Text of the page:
portugalscience

Santa Casa awards distinguish works on Alzheimer’s

The Santa Casa Neurosciences Awards, attributed by Misericórdia de Lisboa, distinguish this year works on a protein and Alzheimer’s disease and the use of exoskeletons in the recovery of people with vertebro-spinal injuries, the organization announced today.

The team led by neuroscientist Luísa Lopes, from the Institute of Molecular Medicine João Lobo Antunes, won the Mantero Belard Prize for the study of a protein that is the origin of another protein, associated with Alzheimer’s disease.

A group coordinated by Nuno Sousa, from the University of Minho, was awarded the Melo e Castro Prize, with the project to recover people with vertebro-medullary lesions through the improved use of an exoskeleton (structure developed to help the locomotion of paraplegic people ) controlled by brain activity.

Each of the teams is awarded 200 thousand euros.

Considered as one of the country’s most important scientific or clinical research grants in the field of neurosciences, the Santa Casa Neurosciences Awards distinguish studies on neurodegenerative diseases linked to aging such as Alzheimer’s and Parkinson’s (Mantero Belard Prize) and work on recovery, treatment or the healing of spinal cord injuries (Melo e Castro Prize).

Neuroscientist Luísa Lopes explained that her team intends to study the function of the amyloid precursor protein (APP), which processes beta-amyloid, a toxic protein associated with Alzheimer’s disease, the most common form of dementia.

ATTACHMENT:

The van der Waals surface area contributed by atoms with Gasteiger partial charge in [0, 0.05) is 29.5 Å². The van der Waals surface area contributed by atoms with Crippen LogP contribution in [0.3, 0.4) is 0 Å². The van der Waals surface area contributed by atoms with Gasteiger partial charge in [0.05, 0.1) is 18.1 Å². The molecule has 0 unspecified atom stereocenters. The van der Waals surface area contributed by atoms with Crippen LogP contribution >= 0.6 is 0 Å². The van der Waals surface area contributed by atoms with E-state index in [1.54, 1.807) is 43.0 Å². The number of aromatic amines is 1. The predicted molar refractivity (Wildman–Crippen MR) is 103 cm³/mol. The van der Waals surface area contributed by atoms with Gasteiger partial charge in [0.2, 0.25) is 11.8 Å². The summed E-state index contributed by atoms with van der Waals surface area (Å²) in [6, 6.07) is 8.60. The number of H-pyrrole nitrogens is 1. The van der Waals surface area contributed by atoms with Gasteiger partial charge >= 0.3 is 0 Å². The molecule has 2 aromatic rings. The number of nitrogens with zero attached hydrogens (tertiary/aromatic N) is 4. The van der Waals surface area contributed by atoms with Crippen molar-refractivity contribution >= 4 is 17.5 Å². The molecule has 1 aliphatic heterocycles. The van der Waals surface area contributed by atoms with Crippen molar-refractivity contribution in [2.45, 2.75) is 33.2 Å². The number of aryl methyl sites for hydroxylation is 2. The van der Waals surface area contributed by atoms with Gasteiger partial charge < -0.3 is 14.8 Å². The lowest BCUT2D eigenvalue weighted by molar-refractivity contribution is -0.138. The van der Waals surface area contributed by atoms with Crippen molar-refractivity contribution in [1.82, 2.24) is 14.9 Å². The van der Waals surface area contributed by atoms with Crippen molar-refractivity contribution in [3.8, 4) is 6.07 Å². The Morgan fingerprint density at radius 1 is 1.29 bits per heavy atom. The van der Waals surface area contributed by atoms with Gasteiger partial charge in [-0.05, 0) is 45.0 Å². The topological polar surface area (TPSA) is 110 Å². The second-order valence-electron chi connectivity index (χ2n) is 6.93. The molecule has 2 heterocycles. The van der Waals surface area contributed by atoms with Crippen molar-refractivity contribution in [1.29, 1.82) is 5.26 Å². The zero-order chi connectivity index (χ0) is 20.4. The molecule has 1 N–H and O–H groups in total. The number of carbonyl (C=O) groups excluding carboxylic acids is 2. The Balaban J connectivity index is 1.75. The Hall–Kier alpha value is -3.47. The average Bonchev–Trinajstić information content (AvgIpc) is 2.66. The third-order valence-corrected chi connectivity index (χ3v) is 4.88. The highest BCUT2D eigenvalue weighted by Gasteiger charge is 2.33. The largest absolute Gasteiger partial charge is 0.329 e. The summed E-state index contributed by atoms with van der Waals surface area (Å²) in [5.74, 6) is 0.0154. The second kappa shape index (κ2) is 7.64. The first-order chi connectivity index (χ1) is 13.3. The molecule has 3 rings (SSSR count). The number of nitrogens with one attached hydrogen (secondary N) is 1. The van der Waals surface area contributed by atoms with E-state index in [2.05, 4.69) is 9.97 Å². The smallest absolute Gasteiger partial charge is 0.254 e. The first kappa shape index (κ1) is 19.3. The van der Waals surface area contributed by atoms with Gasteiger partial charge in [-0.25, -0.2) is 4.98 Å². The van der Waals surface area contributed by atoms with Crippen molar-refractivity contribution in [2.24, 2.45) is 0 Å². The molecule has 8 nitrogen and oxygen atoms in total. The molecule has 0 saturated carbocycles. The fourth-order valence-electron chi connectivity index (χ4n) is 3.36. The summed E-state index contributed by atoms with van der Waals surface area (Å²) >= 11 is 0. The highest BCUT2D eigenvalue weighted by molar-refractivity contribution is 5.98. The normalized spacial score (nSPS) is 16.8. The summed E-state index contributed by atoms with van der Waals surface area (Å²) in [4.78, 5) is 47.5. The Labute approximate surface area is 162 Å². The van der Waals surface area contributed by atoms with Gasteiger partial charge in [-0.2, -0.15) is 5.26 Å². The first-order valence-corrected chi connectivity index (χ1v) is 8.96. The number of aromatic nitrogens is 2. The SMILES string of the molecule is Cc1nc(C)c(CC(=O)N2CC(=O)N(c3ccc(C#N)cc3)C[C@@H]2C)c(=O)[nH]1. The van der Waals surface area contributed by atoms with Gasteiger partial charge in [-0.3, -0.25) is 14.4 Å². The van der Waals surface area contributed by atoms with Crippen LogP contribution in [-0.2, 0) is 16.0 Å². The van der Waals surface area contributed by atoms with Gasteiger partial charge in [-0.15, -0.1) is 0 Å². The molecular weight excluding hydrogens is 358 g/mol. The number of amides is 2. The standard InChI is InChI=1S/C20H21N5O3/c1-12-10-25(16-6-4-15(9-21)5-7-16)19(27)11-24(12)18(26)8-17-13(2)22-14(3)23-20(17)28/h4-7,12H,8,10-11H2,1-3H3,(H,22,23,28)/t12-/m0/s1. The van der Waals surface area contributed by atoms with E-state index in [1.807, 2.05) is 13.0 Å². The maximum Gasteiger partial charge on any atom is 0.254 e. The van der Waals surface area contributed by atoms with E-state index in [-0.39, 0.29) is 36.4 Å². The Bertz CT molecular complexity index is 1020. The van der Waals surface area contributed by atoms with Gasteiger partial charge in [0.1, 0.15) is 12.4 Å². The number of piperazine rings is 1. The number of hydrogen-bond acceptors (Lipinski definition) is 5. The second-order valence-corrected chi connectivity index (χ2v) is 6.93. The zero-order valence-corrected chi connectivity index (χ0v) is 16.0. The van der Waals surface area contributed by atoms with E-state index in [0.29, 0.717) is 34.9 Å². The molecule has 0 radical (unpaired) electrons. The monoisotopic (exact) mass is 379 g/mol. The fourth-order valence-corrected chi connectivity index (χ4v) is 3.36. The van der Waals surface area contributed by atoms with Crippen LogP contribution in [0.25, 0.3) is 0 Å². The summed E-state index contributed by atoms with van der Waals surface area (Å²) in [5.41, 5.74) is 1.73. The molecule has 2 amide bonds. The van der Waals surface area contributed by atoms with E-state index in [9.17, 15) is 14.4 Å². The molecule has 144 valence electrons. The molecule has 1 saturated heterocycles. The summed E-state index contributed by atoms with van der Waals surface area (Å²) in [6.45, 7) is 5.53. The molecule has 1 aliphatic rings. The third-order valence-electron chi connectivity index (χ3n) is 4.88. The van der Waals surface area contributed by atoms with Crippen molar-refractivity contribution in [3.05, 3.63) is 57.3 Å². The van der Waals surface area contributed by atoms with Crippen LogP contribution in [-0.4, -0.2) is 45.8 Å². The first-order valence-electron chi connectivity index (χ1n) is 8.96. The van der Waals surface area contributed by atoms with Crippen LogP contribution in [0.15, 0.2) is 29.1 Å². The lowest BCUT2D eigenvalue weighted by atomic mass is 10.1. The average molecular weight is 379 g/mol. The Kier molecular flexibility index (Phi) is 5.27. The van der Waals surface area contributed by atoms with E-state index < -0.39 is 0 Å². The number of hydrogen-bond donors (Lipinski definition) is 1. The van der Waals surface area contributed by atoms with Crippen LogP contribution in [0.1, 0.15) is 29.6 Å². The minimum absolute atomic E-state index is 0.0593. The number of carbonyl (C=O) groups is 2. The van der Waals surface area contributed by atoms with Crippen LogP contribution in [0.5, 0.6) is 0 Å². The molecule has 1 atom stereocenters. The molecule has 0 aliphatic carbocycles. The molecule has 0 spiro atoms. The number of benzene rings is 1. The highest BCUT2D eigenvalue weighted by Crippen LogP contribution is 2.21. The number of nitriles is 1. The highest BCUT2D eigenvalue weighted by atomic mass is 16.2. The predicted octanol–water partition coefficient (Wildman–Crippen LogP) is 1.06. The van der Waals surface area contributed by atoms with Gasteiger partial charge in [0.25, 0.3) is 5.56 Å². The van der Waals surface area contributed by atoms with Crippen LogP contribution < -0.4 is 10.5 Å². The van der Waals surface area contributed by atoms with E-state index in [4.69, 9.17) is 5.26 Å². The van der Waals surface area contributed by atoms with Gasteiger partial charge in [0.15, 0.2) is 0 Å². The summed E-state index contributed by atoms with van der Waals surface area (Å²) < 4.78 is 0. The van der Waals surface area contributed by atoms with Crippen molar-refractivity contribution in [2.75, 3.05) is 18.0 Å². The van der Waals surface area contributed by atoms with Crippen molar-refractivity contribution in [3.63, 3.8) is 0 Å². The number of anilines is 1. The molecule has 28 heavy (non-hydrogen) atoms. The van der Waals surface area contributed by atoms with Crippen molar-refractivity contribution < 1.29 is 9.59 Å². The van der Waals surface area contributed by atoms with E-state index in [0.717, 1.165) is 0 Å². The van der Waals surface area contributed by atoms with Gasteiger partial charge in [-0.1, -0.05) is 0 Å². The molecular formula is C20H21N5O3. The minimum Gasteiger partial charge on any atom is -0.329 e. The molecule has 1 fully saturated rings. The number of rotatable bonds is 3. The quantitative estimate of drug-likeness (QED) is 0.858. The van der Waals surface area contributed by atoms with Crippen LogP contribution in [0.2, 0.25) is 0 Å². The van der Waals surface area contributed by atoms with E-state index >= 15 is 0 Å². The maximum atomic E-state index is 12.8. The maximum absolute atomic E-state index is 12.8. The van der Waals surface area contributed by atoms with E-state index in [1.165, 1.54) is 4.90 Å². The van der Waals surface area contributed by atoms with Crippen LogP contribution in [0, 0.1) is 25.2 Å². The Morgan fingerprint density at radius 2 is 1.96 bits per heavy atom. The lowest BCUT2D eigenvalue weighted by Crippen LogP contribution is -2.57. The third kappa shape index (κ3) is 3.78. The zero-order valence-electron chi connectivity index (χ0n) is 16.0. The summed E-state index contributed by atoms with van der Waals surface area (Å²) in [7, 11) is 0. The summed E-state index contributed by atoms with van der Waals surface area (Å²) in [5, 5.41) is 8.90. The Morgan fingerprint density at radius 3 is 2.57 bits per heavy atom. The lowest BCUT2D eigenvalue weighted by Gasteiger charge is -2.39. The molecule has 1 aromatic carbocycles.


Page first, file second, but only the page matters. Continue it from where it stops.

The idea, he added, is to realize, at an earlier stage, how the APP protein, which “is essential for neurons” (brain cells) under normal conditions, “undergoes different processing” as it ages.

Justifying the ‘target’ of study, Luísa Lopes mentioned the high rate of failure of treatments against Alzheimer’s, because they affect beta-amyloid protein and when the disease has already manifested and there is the death of neurons.

The study will be done in mice and with samples of neurons obtained from the skin cells of healthy and sick young and old people.

Researcher Nuno Santos, from the University of Minho, told that the project he coordinates aims to “complement rehabilitation approaches in patients with vertebro-medullary lesions and help improve the quality of life of these patients.”

His team will test an exoskeleton – the ‘fact’, as Nuno Santos calls it, which allows patients to “recover some of their motor function” – in patients with vertebral injuries who are being followed up in rehabilitation programs in hospitals in Portugal It’s in Brazil.

Nuno Santos clarified that the exoskeleton is controlled by electroencephalographic signs of the patient, to which “sensory information” will also be provided – tactile, visual, namely using virtual reality, and thermals.

The exoskeleton is thus controlled by the activity of the brain, whose cells, the neurons, are ‘excited’ by sensory stimuli.

The winners of the 2018 edition of the Santa Casa Neurosciences Awards were chosen by a jury led by the doctor and professor Catarina Aguiar Branco, who presides over the Portuguese Society of Physical Medicine and Rehabilitation, one of the partner entities of the initiative.

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